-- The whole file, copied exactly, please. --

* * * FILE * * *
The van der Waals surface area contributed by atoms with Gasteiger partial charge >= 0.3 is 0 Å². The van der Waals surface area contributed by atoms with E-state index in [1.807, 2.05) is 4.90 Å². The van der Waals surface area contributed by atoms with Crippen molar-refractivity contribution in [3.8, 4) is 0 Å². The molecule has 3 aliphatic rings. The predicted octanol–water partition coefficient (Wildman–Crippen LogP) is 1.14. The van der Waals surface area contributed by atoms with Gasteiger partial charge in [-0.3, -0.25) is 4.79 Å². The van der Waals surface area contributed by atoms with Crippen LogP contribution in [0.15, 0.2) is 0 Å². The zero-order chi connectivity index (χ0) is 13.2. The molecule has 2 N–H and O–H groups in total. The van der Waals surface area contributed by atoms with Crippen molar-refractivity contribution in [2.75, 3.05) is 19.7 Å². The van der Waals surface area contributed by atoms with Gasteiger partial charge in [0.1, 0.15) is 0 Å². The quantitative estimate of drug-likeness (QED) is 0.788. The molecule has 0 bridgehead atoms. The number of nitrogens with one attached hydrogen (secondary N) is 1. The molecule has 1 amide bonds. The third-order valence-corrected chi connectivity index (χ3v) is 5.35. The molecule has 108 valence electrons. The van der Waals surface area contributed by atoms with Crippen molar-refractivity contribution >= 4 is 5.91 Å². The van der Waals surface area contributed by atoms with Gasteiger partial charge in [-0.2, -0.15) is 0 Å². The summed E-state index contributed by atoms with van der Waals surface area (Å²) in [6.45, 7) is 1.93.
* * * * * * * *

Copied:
The van der Waals surface area contributed by atoms with Gasteiger partial charge >= 0.3 is 0 Å². The van der Waals surface area contributed by atoms with E-state index in [1.807, 2.05) is 4.90 Å². The van der Waals surface area contributed by atoms with Crippen molar-refractivity contribution in [3.8, 4) is 0 Å². The molecule has 3 aliphatic rings. The predicted octanol–water partition coefficient (Wildman–Crippen LogP) is 1.14. The van der Waals surface area contributed by atoms with Gasteiger partial charge in [-0.3, -0.25) is 4.79 Å². The van der Waals surface area contributed by atoms with Crippen LogP contribution in [0.15, 0.2) is 0 Å². The zero-order chi connectivity index (χ0) is 13.2. The molecule has 2 N–H and O–H groups in total. The van der Waals surface area contributed by atoms with Crippen molar-refractivity contribution in [2.75, 3.05) is 19.7 Å². The van der Waals surface area contributed by atoms with Gasteiger partial charge in [0.1, 0.15) is 0 Å². The quantitative estimate of drug-likeness (QED) is 0.788. The molecule has 0 bridgehead atoms. The number of nitrogens with one attached hydrogen (secondary N) is 1. The molecule has 1 amide bonds. The third-order valence-corrected chi connectivity index (χ3v) is 5.35. The molecule has 108 valence electrons. The van der Waals surface area contributed by atoms with Crippen molar-refractivity contribution >= 4 is 5.91 Å². The van der Waals surface area contributed by atoms with Gasteiger partial charge in [-0.2, -0.15) is 0 Å². The summed E-state index contributed by atoms with van der Waals surface area (Å²) in [6.45, 7) is 1.93.